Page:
“Our biggest problem here is that nobody wants to be the person who carried coronavirus into the village,” says Ajikobi. “The village will grow furious extremely quickly and drive you out. That is why many showing COVID-19 symptoms don’t report to the emergency sites, preferring instead to follow obscure treatment recommendations that they saw or heard somewhere.”
Among the current corona-prevention myths in Africa is, for example, drinking bleach. That doesn’t help, of course, and could even be fatal. The treatment has been largely eliminated from Facebook, but the rumor has persisted nonetheless. “People do what they read in the internet. And they die from it,” the journalist says.
During the Ebola Epidemic, Saltwater Was Seen as the Cure
Ajikobi knows what he is talking about. When Nigeria was battling the Ebola epidemic in 2014, a rumor was spread via WhatsApp that saltwater could kill the virus. “People started hoarding salt like crazy,” he says. “At least two people died from drinking huge amounts of saltwater. Many others ended up in hospital with salt poisoning.”
Fake news is a problem everywhere in the world. Many countries are currently fighting the upswell of incorrect information and conspiracy theories about coronavirus being disseminated digitally. In Iran, 44 people died of alcohol poisoning last week, according to the state newswire IRNA. That came after a rumor began spreading that alcohol killed the coronavirus.
Kenya: Fines and Prison Sentences for Coronavirus Fake News
In many countries of Africa, organizations and governments are already overwhelmed just by the implementation of necessary precautionary measures and the establishment of isolation stations and laboratories. Health-care systems are weak in many countries and they are already facing a slew of other serious illnesses such as malaria, tuberculosis and Ebola.
“It is criminal to spread such malicious and alarmist statements through social and digital channels,” said Kenya’s government spokesman, Cyrus Oguna, in an early March statement. The government announced that such statements were being referred to a cybercrime unit for investigation. Officials have since announced that a first, fake-news arrest has been made in Kenya.
The government has said that those who are proven of having produced and/or disseminated fake news can expect up to two years in prison or a fine of up to 45,000 euros. The friend in Ghana could hardly believe it when he heard about the penalty: “Could you send that to me?”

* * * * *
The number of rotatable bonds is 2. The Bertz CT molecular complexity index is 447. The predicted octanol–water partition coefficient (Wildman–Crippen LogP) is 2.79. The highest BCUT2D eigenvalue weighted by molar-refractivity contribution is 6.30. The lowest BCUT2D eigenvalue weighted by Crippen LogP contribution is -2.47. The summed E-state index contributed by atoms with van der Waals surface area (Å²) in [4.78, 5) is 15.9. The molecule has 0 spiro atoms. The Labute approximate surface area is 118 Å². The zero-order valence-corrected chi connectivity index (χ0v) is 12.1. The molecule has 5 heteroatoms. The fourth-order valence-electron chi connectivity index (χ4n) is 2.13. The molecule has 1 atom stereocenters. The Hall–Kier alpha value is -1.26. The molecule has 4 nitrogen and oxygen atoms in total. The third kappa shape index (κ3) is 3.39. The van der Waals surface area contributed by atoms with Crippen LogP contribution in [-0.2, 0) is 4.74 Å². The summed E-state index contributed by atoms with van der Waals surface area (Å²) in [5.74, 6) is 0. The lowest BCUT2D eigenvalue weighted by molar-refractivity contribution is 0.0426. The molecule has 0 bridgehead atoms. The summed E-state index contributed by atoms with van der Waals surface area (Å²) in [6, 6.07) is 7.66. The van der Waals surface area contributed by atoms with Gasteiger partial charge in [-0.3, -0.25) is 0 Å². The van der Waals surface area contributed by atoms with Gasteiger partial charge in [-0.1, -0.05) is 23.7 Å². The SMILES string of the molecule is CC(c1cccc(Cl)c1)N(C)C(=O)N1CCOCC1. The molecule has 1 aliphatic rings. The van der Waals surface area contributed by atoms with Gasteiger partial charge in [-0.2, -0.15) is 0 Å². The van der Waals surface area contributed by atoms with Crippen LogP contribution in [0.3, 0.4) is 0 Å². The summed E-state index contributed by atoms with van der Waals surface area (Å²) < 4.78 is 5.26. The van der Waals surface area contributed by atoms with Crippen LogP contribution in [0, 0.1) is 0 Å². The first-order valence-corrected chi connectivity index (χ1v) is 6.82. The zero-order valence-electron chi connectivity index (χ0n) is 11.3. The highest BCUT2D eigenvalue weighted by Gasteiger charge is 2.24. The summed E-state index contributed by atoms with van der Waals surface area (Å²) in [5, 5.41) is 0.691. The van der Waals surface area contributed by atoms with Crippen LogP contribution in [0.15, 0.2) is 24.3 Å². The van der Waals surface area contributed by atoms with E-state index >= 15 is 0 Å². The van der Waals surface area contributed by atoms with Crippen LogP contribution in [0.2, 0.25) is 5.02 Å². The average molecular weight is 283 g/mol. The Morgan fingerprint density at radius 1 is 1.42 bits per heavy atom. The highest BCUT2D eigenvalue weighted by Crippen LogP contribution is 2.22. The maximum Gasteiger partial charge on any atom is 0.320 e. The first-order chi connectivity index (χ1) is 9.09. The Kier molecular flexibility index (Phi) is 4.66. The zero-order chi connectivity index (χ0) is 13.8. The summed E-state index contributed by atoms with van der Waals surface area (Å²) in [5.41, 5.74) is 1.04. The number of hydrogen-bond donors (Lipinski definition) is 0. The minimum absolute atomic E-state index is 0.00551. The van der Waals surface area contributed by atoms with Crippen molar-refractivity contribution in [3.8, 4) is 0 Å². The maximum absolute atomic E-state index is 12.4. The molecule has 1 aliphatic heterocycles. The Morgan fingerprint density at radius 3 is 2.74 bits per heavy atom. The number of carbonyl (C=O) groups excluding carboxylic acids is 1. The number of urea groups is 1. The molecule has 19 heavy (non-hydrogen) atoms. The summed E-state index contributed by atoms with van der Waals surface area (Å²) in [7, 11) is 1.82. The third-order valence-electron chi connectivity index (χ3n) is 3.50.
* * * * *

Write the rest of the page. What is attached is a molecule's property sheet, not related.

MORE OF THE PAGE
This piece is part of the Global Societies series. The project runs for three years and is funded by the Bill & Melinda Gates Foundation.
The Global Societies series involves journalists reporting from Asia, Africa, Latin America and Europe about injustices in a globalized world, societal challenges and sustainable development. The features, analyses, photo essays, videos and podcasts, which originally appeared in DER SPIEGEL’s Foreign Desk section, will also appear in the Global Societies section of SPIEGEL International. The project is initially planned to run for three years and receives financial support from the Bill & Melinda Gates Foundation.
The Bill & Melinda Gates Foundation (BMGF) is funding the project for a period of three years at a total cost of around €2.3 million.
No. The foundation exerts no influence whatsoever on the stories and other elements that appear in the series.
Yes. Large European media outlets like the Guardian and El País have similar sections on their websites — called “Global Development” and “Planeta Futuro,” respectively — that are likewise funded by the Bill & Melinda Gates Foundation.
In recent years, DER SPIEGEL has complete two projects with the support of the Bill & Melinda Gates Foundation and the European Journalism Centre (EJC): “Expedition BeyondTomorrow,” about global sustainability goals, and the journalist refugee project “The New Arrivals,” which resulted in several award-winning multimedia features on the issues of migrants and refugees.